“In wanting to increase the price of oil, Venezuela is increasingly seeking to solve its own national budget problems,” he said. “No country wants to mix its own oil with Venezuela’s. Essentially, the idea of ​​creating a new oil variety will benefit only Venezuela, but this can never lead to higher prices for the “black gold.” “Moreover, once you start mixing,” continues the expert, “oil prices will drop, as the supply will increase.”

However, Venezuelan authorities have not lost hope. They are encouraged by long-term plans, which, year after year, they have been promised by Rosneft, which is led by a big fan of the Latin American left, Igor Sechin.

Earlier this year, Rosneft announced intentions to invest $14 billion into the development of oil fields in Venezuela. Moreover, on the eve of the meeting between Putin and Maduro in Beijing, Rosneft announced a further expansion of its activities in Venezuela, “involvement in offshore projects in the Venezuelan section of the Caribbean, in the Gulf of Venezuela, and the Atlantic coast of Venezuela.”

Apparently, the leadership of Russia’s largest company does not worry about the plight of this country, which is on the brink of collapse.

Also read: "Russia, Venezuela and Iran: Axis of oil"

Only China can help, but will it?

Meanwhile, the only country that could help Venezuela is not Russia, which itself is going through a deep economic crisis, but China. Therefore, it is no accident that Putin and Maduro decided to hold their meeting in Beijing. As the Venezuelan leader stated in the Chinese capital, “He had travelled 9,000 miles to ensure the receipt of resources that are needed by Venezuela, a country experiencing great difficulties, which the whole world knows about.”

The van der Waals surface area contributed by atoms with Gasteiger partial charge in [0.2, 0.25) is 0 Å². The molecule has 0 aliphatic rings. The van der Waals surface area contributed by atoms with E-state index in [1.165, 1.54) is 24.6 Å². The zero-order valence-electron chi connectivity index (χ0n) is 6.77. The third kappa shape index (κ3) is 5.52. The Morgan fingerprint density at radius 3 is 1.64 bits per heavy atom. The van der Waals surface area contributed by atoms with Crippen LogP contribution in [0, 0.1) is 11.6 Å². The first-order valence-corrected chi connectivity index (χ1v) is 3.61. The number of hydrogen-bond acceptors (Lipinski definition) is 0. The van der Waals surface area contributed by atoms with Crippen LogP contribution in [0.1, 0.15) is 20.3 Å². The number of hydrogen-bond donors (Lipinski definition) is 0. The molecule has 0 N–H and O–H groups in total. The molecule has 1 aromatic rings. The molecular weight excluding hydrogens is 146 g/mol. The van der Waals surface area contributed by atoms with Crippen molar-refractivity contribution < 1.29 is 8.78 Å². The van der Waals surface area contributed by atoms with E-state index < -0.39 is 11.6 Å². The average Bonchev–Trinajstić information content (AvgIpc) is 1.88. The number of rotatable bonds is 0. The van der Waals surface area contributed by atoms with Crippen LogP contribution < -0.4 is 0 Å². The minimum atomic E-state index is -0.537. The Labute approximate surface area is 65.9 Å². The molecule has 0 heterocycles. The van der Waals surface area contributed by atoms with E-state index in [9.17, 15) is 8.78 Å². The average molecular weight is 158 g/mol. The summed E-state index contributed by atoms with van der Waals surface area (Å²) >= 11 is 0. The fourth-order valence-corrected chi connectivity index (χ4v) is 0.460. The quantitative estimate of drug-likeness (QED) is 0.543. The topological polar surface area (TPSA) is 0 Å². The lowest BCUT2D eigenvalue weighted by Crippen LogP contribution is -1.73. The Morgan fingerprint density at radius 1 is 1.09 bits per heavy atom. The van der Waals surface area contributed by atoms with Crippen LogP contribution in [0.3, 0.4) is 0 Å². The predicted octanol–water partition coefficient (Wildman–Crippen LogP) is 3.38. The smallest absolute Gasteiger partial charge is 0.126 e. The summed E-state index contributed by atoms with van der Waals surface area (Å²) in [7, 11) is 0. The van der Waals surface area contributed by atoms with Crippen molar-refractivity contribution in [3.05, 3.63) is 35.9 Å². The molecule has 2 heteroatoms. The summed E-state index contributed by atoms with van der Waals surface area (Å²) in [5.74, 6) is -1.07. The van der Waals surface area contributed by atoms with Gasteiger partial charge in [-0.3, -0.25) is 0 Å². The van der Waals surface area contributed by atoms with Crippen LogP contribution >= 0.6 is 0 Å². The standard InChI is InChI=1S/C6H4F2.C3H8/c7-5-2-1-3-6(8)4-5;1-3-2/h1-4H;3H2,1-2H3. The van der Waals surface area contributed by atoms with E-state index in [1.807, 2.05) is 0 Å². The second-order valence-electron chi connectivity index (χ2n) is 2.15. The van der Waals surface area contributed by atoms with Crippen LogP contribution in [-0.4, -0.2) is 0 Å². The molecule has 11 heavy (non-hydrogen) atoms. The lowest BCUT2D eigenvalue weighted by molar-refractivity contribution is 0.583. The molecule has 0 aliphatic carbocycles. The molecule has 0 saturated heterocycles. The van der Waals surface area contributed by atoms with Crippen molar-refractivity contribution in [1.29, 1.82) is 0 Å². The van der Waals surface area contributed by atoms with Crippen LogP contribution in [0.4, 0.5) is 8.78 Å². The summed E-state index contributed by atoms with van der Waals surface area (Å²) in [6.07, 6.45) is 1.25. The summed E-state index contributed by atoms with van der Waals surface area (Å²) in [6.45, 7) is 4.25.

Maduro was hoping to obtain a Chinese loan for at least $20 billion – this is what the country needs to increase the level of oil production, and to buy the necessary food supplies for the population. “If China will provide $20 billion to Venezuela, then the latter can escape a serious crisis in 2015 and 2016,” says Alejandro Grisanti, analyst at Barclays.

However, in recent years, China has been very wary when it comes to responding to requests for loans. Beijing gave Maduro a loan of $5 billion – which is enough just to keep the Venezuelan economy afloat until the end of this year, no more than that.

Venezuelan economists say that no one should expect any more “gifts” from Beijing.

“The inefficient Venezuelan government has already spent half of the $20 billion loan that it received from China in 2010,” said Orlando Ochoa.

“It has become obvious that the authorities have no ideas on how to solve the problem of food imports, or to meet the country’s external debt obligations for 2016. Under such circumstances, the guarantees that Maduro gives foreign countries are very risky. When a government finds itself in such a desperate situation, it can offer its natural resources for a pittance, just to survive.”